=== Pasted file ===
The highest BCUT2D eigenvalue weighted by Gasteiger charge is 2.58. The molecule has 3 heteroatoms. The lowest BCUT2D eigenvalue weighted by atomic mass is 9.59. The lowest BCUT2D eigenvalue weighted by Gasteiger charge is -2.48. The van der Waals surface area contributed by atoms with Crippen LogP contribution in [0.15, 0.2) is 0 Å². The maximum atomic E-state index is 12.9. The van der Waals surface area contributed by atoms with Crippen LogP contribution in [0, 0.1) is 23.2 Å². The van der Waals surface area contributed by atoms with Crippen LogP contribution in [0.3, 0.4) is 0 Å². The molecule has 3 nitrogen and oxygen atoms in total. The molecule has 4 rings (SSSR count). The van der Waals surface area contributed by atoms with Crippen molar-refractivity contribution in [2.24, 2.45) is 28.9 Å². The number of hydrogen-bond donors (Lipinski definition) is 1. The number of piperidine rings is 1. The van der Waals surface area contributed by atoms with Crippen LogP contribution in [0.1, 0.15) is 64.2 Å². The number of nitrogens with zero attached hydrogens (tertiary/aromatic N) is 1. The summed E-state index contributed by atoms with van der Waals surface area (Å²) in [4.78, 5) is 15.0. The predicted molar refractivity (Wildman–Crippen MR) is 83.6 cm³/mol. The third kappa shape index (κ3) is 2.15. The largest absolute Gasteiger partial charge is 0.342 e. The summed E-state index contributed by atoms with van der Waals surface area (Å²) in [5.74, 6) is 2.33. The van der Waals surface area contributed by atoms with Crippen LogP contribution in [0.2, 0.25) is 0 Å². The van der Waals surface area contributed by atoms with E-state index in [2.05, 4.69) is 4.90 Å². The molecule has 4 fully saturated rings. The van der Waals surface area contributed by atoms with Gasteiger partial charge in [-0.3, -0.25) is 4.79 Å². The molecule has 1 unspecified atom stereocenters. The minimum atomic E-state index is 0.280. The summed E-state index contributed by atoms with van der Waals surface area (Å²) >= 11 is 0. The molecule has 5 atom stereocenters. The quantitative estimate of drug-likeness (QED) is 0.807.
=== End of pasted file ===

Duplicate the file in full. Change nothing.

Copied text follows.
The highest BCUT2D eigenvalue weighted by Gasteiger charge is 2.58. The molecule has 3 heteroatoms. The lowest BCUT2D eigenvalue weighted by atomic mass is 9.59. The lowest BCUT2D eigenvalue weighted by Gasteiger charge is -2.48. The van der Waals surface area contributed by atoms with Crippen LogP contribution in [0.15, 0.2) is 0 Å². The maximum atomic E-state index is 12.9. The van der Waals surface area contributed by atoms with Crippen LogP contribution in [0, 0.1) is 23.2 Å². The van der Waals surface area contributed by atoms with Crippen LogP contribution in [0.3, 0.4) is 0 Å². The molecule has 3 nitrogen and oxygen atoms in total. The molecule has 4 rings (SSSR count). The van der Waals surface area contributed by atoms with Crippen molar-refractivity contribution in [2.24, 2.45) is 28.9 Å². The number of hydrogen-bond donors (Lipinski definition) is 1. The number of piperidine rings is 1. The van der Waals surface area contributed by atoms with Crippen LogP contribution in [0.1, 0.15) is 64.2 Å². The number of nitrogens with zero attached hydrogens (tertiary/aromatic N) is 1. The summed E-state index contributed by atoms with van der Waals surface area (Å²) in [4.78, 5) is 15.0. The predicted molar refractivity (Wildman–Crippen MR) is 83.6 cm³/mol. The third kappa shape index (κ3) is 2.15. The largest absolute Gasteiger partial charge is 0.342 e. The summed E-state index contributed by atoms with van der Waals surface area (Å²) in [5.74, 6) is 2.33. The van der Waals surface area contributed by atoms with Crippen LogP contribution in [0.2, 0.25) is 0 Å². The van der Waals surface area contributed by atoms with E-state index in [2.05, 4.69) is 4.90 Å². The molecule has 4 fully saturated rings. The van der Waals surface area contributed by atoms with Gasteiger partial charge in [-0.3, -0.25) is 4.79 Å². The molecule has 1 unspecified atom stereocenters. The minimum atomic E-state index is 0.280. The summed E-state index contributed by atoms with van der Waals surface area (Å²) >= 11 is 0. The molecule has 5 atom stereocenters. The quantitative estimate of drug-likeness (QED) is 0.807.